Bitter in the Mouth: How a Mockingbird Gave Birth to a Little Canary
In 1975 my family had come to the United States as refugees from the Vietnam War, and now there we were, four years later, sharing the same sight lines of detached houses with their well-tended lawns bordered by impatiens and yew shrubs that the media elites had of the Midwest, before they made it big and moved elsewhere. Never mind. My father still had a point. Centerville, Ohio, was a world away from Boiling Springs, North Carolina, the first place in the U.S. we had called home.
On the pages of To Kill a Mockingbird, I must have noted the similarities between Scout's hometown of Maycomb, Alabama, circa 1935, and Boiling Springs, North Carolina, circa 1975. The azaleas, the screened porches, the respect afforded to the baker of a really good layer cake, among all the other details, must have sounded just right to me. The leafy oak trees and the courthouse square must have reminded me of the same at the heart of nearby Shelby. I must have found in Atticus's words and actions a primer for understanding why the children of my small Southern town had taunted me for the color of my skin. Before I came to the U.S., I didn't even know that my skin had a color, and I could have never imagined that the color would be "yellow."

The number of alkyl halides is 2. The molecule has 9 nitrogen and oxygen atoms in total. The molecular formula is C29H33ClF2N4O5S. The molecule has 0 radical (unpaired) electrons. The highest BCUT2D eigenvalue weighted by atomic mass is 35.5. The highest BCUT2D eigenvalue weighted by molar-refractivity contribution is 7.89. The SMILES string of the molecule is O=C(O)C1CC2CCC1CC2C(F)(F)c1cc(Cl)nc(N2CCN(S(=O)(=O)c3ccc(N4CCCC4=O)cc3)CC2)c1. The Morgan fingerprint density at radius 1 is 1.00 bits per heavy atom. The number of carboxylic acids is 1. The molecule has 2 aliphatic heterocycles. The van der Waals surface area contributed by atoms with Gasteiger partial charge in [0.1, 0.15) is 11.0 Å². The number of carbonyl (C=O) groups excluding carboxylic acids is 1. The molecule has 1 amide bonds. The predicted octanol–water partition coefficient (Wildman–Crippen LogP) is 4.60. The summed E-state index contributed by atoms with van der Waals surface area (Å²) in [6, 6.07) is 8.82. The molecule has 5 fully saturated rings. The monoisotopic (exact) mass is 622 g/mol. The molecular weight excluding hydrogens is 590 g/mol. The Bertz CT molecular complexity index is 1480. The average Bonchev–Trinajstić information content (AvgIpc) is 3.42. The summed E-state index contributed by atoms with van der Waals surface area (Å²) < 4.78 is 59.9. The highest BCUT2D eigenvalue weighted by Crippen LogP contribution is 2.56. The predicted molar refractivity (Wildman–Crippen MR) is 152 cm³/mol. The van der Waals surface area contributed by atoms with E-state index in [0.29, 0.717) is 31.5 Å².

I write "must have" because I'm not certain of what I actually took away from the complex, multi-theme To Kill a Mockingbird after my first read of it. Except for this: I remember reading in my bedroom and experiencing the uncanny feeling that if I pulled the curtains back from the windows I would see the streets of Maycomb. Now of course, I can say that Harper Lee's writing -- so clear, precise, and pointed -- had "transported" me into Scout's milieu, but at the age of 11 I just knew that the feeling was akin to magic, and that a book had cast the spell.